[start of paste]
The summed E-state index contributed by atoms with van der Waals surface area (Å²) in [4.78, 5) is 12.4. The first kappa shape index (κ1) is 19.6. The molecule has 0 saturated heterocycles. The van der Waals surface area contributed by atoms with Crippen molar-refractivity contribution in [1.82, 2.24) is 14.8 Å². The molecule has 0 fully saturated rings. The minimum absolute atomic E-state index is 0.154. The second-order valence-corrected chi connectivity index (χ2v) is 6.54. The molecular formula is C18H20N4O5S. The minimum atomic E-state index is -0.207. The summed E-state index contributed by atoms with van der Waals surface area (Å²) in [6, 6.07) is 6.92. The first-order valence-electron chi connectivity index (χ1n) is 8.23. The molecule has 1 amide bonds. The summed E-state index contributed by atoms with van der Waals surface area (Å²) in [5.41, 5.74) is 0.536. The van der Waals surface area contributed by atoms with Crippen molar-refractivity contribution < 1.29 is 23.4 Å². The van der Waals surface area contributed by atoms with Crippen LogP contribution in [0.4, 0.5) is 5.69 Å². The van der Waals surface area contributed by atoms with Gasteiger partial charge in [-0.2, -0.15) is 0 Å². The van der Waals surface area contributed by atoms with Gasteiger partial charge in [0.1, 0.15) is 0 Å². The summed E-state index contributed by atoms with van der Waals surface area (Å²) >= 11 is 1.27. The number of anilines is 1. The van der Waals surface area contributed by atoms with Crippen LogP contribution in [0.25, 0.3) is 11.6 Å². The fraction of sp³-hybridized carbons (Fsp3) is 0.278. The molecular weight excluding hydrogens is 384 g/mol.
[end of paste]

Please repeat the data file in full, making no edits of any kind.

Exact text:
The summed E-state index contributed by atoms with van der Waals surface area (Å²) in [4.78, 5) is 12.4. The first kappa shape index (κ1) is 19.6. The molecule has 0 saturated heterocycles. The van der Waals surface area contributed by atoms with Crippen molar-refractivity contribution in [1.82, 2.24) is 14.8 Å². The molecule has 0 fully saturated rings. The minimum absolute atomic E-state index is 0.154. The second-order valence-corrected chi connectivity index (χ2v) is 6.54. The molecular formula is C18H20N4O5S. The minimum atomic E-state index is -0.207. The summed E-state index contributed by atoms with van der Waals surface area (Å²) in [6, 6.07) is 6.92. The first-order valence-electron chi connectivity index (χ1n) is 8.23. The molecule has 1 amide bonds. The summed E-state index contributed by atoms with van der Waals surface area (Å²) in [5.41, 5.74) is 0.536. The van der Waals surface area contributed by atoms with Crippen molar-refractivity contribution < 1.29 is 23.4 Å². The van der Waals surface area contributed by atoms with Crippen LogP contribution in [0.4, 0.5) is 5.69 Å². The van der Waals surface area contributed by atoms with Gasteiger partial charge in [-0.2, -0.15) is 0 Å². The van der Waals surface area contributed by atoms with Gasteiger partial charge in [0.1, 0.15) is 0 Å². The summed E-state index contributed by atoms with van der Waals surface area (Å²) >= 11 is 1.27. The number of anilines is 1. The van der Waals surface area contributed by atoms with Crippen LogP contribution in [0.25, 0.3) is 11.6 Å². The fraction of sp³-hybridized carbons (Fsp3) is 0.278. The molecular weight excluding hydrogens is 384 g/mol.